Social Anthropological

Social and ethological theorists (e.g., Martineau) have viewed laughter as a marker of group membership and solidarity (for those who share a joke) or exclusion (for those who are the "butt" of the joke) and as a means of maintaining social control and group cohesiveness.

Anthropologists have described "joking relationships" in various traditional societies; these refer to ritualized teasing between specific kin in which the receiver is required to take no offense. In an incisive analysis, anthropologist Mary Douglas suggested that joking is a subversive act in that it levels hierarchy and represents a triumph of intimacy over formality and of unofficial values over official ones. Not surprisingly, this subversive aspect of humor is particularly evident among members of minority groups who may use humor to portray reality in a way that exposes social inequities. Much feminist humor and political humor, particularly that found in Central and Eastern European countries while under authoritarian rule, is of this type. So-called "gallows" humor also has elements of this subversive aspect of humor.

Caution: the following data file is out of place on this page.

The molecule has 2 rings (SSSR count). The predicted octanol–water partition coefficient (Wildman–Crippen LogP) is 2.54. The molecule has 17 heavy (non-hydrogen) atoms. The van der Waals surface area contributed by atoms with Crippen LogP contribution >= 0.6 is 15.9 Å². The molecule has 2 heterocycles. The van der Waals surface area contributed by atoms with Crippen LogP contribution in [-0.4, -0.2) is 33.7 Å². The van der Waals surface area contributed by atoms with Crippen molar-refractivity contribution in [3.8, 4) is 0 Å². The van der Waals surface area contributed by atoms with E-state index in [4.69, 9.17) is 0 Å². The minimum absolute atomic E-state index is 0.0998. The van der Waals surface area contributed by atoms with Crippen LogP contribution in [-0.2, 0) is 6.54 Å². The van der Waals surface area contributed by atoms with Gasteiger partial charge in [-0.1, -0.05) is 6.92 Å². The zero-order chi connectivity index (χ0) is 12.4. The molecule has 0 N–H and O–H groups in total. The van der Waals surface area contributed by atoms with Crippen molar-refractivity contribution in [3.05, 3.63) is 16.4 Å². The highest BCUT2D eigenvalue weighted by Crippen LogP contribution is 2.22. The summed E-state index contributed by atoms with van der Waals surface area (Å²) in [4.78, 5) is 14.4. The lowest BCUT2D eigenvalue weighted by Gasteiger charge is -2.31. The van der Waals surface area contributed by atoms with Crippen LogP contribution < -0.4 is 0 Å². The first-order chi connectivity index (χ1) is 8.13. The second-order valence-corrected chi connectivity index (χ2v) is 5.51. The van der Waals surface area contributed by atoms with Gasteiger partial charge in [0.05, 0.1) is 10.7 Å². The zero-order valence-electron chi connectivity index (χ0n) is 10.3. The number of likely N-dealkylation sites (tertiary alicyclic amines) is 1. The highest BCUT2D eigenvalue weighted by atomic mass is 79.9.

Breaking Bulimia

Breaking Bulimia

We have all been there: turning to the refrigerator if feeling lonely or bored or indulging in seconds or thirds if strained. But if you suffer from bulimia, the from time to time urge to overeat is more like an obsession.

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